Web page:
Tom Snee, Office of Strategic Communication, 319-384-0010 (office), 319-541-8434 (cell)
Meet the new namesake of Johnson County
Meet the new namesake of Johnson County
Meet the new namesake of Johnson County
Editor’s note: The Johnson County Board of Supervisors on June 24, 2021, voted to approve the measure to rename the county for Lulu Merle Johnson.
Lulu Merle Johnson is the latest University of Iowa alumna to have her accomplishments enshrined in memory, becoming the new namesake for Johnson County.
The Johnson County Board of Supervisors approved a measure Sept. 23 that begins the process of replacing the county’s original namesake, Richard Mentor Johnson, with Lulu Johnson, one of the university’s most accomplished African American alumni. The change comes in the wake of the death of several African Americans by police officers earlier this year.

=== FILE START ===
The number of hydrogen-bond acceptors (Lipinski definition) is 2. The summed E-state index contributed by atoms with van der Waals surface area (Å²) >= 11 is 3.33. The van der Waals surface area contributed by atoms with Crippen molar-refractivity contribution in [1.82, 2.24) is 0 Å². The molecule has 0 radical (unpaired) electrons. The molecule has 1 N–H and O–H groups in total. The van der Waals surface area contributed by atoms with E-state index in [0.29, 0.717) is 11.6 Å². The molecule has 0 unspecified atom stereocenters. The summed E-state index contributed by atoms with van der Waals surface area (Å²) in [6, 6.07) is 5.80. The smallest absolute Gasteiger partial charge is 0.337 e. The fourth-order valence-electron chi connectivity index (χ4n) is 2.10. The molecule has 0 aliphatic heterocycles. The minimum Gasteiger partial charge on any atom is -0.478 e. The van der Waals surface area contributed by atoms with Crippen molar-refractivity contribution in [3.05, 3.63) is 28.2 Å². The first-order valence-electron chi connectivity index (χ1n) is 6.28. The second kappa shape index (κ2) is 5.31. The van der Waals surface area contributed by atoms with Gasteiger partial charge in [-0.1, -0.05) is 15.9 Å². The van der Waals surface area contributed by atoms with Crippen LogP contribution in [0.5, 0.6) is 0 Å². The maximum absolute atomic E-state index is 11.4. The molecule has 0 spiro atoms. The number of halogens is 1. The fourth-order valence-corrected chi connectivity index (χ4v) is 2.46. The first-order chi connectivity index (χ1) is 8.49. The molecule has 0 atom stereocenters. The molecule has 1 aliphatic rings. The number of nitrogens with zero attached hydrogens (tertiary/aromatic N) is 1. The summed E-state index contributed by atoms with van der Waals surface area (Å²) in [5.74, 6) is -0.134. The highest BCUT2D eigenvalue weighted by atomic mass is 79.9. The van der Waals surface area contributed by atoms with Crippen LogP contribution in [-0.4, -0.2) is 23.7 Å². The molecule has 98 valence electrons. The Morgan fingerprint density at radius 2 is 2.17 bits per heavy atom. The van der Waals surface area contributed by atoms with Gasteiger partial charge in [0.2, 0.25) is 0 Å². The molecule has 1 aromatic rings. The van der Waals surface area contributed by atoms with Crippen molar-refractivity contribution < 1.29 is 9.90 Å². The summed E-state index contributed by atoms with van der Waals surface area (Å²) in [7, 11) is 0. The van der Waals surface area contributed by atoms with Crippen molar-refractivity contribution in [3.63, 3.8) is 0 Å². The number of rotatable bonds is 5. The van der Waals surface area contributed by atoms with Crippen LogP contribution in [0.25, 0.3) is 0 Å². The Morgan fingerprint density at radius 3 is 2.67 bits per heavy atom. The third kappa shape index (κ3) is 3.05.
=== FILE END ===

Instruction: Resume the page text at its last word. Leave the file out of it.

“Dr. Lulu Merle Johnson’s experience, activism, and professional achievements represent the best of Iowa and the best of Johnson County,” says Leslie Schwalm, professor of gender, women’s, and sexuality studies who is an advocate for the change and who wrote a brief biography with Johnson’s niece, Sonya Jackson. “And because she was African American, her experience is particularly noteworthy for illuminating the significant challenges that Black Iowans and Black Iowa women in particular have faced in overcoming institutional racism, sexism, and discrimination.”
Lulu Johnson’s Iowa credentials are impeccable. She grew up in the southwestern part of the state, played 6-on-6 basketball in high school, and earned three degrees in history from Iowa. Her family members Duke Slater and Richard “Bud” Culberson are Hawkeye athletic legends. After graduation, Johnson would become an esteemed educator while researching the lives of African Americans, and also a civil rights pioneer as an activist against segregationist policies.
Richard Johnson, meanwhile, was a slaveholder who had an ongoing relationship with one of people he enslaved, Julia Chinn. She bore him two children and died of cholera in 1833, after which he buried her in an unmarked grave and left her largely forgotten to history. He was the vice president of the United States at the time Johnson County was carved out of the Wisconsin Territory in 1837, but there’s no record he ever set foot in the Wisconsin or, later, Iowa Territory.